The Switch From Coal to Nuclear


Ryan Neff, Writer

The Understanding of Nuclear Reactors

As the global temperature goes up into concerning numbers, we look at the coal power plants as one of the problems for the rising temperatures. Many solutions came up to replace or completely remove them, however, one of them stands above the rest, and that is nuclear reactors. There are many benefits to them, the biggest being that they barely make any emissions that can harm the environment or the world, making them a safer option compared to coal power plants. In fact, the only thing that nuclear power plants do is procure steam, and that steam goes up into the atmosphere and creates clouds that produce rain.

The Fear of Nuclear Reactors

There are fears about anything related to nuclear power or just radionuclides material as a whole. Though that fear is justified due to previous encounters with the power of nukes or radionuclides materials, like the examples of the Chornobyl disaster in 1986 or the Fukushima meltdown in 2011, just to name a few. However, one of them was a man-made problem and the other one was an environmental accident. Those fears are justified, but they are formed from those big accidents that people know. Nuclear reactors are one of the safest reactors that exist in this world. All modern reactors are made with the concern of human or natural errors from those two major accidents. As well as there are rules in place to limit the chance of accidents, not just the safeguards that are in place for those accidents but also the Three Mile Island Accident, as well as a concern as a possible one in the future.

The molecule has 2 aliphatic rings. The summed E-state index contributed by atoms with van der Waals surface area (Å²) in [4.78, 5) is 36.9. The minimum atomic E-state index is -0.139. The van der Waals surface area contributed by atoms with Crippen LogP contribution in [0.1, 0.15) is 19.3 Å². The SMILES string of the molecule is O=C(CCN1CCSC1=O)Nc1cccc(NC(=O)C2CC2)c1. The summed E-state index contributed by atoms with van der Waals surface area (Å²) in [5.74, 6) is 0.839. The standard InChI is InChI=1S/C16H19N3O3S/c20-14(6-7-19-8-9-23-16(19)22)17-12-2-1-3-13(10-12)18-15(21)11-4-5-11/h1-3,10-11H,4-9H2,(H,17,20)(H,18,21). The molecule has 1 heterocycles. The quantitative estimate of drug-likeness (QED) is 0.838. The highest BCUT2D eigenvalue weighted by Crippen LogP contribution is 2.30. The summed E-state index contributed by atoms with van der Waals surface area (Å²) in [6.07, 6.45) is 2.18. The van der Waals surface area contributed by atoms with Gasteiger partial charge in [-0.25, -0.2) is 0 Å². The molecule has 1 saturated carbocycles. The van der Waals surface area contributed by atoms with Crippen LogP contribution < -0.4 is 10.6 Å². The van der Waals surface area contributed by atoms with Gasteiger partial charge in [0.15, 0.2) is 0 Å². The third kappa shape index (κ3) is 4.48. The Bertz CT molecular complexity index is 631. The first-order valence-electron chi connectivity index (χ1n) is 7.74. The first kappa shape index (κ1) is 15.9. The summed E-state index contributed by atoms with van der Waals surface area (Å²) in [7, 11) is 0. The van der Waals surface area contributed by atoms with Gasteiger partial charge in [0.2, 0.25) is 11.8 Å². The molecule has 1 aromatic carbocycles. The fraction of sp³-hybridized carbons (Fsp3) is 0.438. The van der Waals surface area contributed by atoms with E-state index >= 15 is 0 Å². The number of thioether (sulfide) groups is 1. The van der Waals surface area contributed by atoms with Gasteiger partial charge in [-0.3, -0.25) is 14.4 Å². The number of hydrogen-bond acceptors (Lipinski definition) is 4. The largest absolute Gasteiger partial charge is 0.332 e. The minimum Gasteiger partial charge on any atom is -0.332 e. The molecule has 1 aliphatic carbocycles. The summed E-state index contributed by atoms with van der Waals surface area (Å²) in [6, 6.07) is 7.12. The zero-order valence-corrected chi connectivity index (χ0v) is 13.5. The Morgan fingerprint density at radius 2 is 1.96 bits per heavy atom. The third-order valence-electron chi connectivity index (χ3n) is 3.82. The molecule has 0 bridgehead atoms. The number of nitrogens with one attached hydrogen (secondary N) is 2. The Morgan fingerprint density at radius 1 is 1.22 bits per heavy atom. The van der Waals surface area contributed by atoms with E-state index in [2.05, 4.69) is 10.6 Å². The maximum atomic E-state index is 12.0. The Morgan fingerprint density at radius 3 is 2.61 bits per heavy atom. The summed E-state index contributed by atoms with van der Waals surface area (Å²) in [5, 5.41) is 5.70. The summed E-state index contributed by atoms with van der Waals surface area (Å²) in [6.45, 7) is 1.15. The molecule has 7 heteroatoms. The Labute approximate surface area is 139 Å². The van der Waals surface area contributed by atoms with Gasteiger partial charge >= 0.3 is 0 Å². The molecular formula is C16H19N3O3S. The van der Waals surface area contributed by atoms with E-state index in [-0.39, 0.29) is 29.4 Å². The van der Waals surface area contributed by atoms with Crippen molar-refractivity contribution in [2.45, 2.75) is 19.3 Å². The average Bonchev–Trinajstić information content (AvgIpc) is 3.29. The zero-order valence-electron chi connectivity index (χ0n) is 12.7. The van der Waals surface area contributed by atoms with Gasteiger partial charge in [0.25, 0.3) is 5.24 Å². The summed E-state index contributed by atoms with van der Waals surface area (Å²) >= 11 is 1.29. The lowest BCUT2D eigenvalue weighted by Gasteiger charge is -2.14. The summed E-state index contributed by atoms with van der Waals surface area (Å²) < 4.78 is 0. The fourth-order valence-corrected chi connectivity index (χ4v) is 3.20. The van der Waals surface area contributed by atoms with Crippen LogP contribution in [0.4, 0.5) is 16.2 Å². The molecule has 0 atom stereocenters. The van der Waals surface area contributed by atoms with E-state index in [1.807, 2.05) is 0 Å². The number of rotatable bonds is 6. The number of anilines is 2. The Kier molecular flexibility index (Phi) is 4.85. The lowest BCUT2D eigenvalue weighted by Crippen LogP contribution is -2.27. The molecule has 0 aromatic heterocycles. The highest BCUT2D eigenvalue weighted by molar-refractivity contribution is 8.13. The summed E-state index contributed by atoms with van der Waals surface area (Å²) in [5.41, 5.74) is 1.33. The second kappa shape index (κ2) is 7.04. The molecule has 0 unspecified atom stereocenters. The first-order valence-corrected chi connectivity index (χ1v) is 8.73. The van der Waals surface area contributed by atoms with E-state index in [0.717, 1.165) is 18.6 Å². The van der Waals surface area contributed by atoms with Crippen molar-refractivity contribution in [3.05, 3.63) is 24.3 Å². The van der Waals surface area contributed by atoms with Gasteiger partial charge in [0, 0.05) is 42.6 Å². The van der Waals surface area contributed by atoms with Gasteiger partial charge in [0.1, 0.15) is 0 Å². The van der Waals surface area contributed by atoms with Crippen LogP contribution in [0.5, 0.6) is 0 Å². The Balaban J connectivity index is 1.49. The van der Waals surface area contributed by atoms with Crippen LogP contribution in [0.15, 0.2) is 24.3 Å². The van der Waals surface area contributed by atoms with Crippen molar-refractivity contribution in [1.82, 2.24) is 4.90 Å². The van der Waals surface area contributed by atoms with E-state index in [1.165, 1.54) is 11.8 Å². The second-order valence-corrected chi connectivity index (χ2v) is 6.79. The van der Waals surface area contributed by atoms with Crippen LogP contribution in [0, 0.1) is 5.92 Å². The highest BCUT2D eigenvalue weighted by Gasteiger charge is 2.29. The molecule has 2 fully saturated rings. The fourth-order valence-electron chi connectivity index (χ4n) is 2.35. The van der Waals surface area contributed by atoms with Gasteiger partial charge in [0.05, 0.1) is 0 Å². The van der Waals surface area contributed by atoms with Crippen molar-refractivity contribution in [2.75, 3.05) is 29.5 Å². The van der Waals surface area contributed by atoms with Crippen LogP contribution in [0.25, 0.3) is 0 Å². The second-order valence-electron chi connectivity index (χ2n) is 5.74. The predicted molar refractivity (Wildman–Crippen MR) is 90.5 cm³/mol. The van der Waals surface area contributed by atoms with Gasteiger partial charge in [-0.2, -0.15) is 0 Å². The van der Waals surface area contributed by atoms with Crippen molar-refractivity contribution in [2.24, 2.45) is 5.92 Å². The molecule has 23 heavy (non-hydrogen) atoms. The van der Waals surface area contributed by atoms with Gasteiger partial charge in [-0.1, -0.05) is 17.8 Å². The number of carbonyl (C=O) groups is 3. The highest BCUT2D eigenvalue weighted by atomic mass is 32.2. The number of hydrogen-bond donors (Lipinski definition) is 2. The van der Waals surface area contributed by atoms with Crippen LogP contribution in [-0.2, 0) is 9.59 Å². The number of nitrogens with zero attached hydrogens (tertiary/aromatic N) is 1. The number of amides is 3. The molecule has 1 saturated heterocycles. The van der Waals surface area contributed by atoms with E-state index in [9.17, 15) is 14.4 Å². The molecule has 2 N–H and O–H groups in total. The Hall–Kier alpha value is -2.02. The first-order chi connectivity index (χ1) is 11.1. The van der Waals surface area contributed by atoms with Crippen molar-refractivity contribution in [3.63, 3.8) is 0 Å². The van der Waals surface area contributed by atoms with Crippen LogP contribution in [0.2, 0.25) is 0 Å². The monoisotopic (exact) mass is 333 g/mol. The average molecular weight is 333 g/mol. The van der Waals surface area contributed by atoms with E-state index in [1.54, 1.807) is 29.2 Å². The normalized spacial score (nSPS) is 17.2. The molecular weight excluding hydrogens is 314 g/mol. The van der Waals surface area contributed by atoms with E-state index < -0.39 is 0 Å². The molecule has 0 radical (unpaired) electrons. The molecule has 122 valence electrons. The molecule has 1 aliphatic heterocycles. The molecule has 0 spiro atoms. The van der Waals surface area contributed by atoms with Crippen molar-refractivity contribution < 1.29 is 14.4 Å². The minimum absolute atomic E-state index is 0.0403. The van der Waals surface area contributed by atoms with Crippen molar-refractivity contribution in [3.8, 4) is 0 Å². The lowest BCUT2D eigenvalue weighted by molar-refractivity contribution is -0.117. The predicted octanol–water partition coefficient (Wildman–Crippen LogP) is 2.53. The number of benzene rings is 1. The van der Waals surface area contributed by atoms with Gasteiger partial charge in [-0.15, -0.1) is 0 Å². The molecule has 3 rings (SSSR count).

The Fuel That They Use/Can Use

Coal power plants use three different fuels, bituminous coal, sub-bituminous coal, or lignite, which is burned and produces high-pressure steam which is more dangerous than low-pressure steam in terms of what it does to people who work there. In nuclear power plants, the type of fuel used instead of coal reactors is either thorium or uranium.  Both have their highs and lows, however out of the two, thorium is much safer compared to uranium. However, if both are handled correctly, they both will be incredibly safe. Thorium burns much slower and is more efficient, and is found in bigger quantities. Though thorium is in the talks about using, as of right now, the fuel that they use is just uranium.

The Interviews of The People

I interviewed two people, one person has knowledge of the field while the other one is a student. The teacher is Mrs. Hall, who is a (general & IB) chemistry teacher and the student is Drew R. Both of them have a positive view on the switch from coal to nuclear.  With the positive responses to nuclear reactors, This is what Mrs. Hall had to say, “I would live next to a nuclear plant over a coal plant any day,” Mrs. Hall continued, “it’s a very good alternative to fossil fuel.” But there are risks to it as Mrs. Hall said, “If they aren’t kept up to date, that could be a good problem–if we had modern fission plants, updating them and keeping them maintained there shouldn’t be any problem.” This is what Drew R. had to say about it, “I approved–it would be very beneficial and I think we have faster countermeasures than what we used to,” he continues, “and I think people are more afraid of it than what they should be.” this is what he said about the risks by what he knows, “The risk, of course, would be a nuclear meltdown, Chernobyl,” he states, “however we learned from that and saw that ‘oh that was very bad and we can’t have happened again’ it won’t happen again, we have countermeasures and we have better systems.”

The Conclusion of The Switch

The switch from coal to nuclear is something we should really consider for our future. Sure it might have some problems and might cause another issue, however, I think it is the best choice. With what we understand of what we have learned or known from previous events or understanding of mathematics, I think it will be a good idea. Whether it’s the fuel or where it’s placed, I think the overall thing will be much better than what it is at right now with the coal power plants. A better future will depend on a switch.